Effective stories over the last few days have included some common elements—a strong lede, good use of background, fully-rounded quotes. Consult the following examples:
–Neetish on Leaders Educating About Diversity
–Reese on Parallel Construction
Excellent beat work within the last week also has included common themes: paying attention, staying on top of people and events, checking in regularly, writing the stories that matter on your beat, even if it’s a small development. Some examples include Madelyn’s beat coverage of Liberal Arts (a visiting poet, dean out-of-office hours); Destiny on FSL (changes to bid day); Ian, Jayla and Nana on Sports (volleyball, cross country, women’s golf); Anna on Business (foreign language gives you a boost in business)
Many thanks to Rebekah, Allee and Ed who traveled to Dallas to cover the Dallas Pride events and delivered colorful writing, photography and video to our readers.
Multimedia also has knocked it out of the park with work ethic. Winston ran along with the cross-country runners over the weekend. Duy delivered a solid classroom shot with the labor economist speech.
Juan created two lovely, lively piece of art to accompany Cassidy’s women’s self –defense story and Anna’s foreign language story. Both really beefed up our online display.
We’re burying ledes. Let’s find them and showcase them where they should be—at the top of the story.
The Dallas Pride story could have used the UTA student as an anecdotal lede and been more effective.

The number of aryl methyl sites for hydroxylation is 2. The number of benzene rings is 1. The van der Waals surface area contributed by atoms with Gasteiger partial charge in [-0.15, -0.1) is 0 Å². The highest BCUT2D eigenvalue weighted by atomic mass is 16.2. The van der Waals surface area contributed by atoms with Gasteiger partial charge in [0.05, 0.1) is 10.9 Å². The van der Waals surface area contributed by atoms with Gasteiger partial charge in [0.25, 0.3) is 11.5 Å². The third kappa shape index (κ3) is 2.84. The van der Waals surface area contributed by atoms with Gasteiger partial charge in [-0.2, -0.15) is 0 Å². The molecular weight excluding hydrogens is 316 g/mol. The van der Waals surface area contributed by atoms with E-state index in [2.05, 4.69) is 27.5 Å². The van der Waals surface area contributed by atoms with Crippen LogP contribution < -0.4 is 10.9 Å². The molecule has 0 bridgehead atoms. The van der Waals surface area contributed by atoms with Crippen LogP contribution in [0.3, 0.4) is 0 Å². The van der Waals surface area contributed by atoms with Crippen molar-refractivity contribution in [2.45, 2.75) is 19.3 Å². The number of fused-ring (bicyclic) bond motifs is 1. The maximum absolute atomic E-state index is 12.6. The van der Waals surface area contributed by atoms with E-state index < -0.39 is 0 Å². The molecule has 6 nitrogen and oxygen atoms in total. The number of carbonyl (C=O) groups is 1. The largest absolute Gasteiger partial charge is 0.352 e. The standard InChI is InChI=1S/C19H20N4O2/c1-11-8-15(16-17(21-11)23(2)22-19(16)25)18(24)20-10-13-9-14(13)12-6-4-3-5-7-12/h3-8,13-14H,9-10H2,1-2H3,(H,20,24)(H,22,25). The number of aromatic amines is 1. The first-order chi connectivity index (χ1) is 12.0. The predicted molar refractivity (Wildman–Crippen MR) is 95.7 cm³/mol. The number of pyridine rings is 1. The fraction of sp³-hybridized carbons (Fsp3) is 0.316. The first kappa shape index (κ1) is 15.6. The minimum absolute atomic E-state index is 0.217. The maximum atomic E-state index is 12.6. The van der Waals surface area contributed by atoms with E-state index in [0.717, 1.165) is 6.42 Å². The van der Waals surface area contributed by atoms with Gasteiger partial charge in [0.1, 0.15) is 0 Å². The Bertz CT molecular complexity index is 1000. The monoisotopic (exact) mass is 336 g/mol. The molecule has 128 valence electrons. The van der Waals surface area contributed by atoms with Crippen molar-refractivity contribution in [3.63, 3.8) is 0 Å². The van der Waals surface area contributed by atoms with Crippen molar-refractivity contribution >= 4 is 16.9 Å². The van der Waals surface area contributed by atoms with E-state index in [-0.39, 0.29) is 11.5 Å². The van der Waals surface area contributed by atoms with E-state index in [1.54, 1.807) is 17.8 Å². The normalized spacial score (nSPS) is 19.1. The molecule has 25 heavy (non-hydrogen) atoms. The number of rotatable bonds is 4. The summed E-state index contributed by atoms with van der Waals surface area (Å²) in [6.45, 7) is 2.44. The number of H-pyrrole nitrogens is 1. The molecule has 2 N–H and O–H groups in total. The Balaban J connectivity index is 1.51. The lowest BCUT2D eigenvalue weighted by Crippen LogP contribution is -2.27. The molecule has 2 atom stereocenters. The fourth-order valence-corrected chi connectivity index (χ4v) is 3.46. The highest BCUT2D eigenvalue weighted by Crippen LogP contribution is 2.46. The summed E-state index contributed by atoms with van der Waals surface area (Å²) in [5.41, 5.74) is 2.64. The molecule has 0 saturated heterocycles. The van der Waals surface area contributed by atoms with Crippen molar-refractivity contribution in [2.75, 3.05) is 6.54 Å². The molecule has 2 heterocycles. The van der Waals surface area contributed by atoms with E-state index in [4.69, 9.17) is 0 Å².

The fiber optics story lede should have been about how this is the first major acquisition of equipment for this optical communications laboratory since it opened in 2003. The quote alone makes that case.
“This new piece of equipment certainly breathes a totally new sign of life in our laboratory,” Vasilyev said.
This information was toward the bottom of the story. It would have made a great top. It’s the news.
Line editors: if you notice examples like these, don’t be afraid to pull them up. It’s OK to move it or reconstruct the story. Your job is to work in tandem with the reporter to make their story better.
On Multimedia, the photo illustration with the “Netflix and Chill” story just didn’t translate. I don’t really understand how this encapsulates the story.
To test it out, look at the photo alone and ask if we can tell what the story is about without the story alongside it. Does it hold up?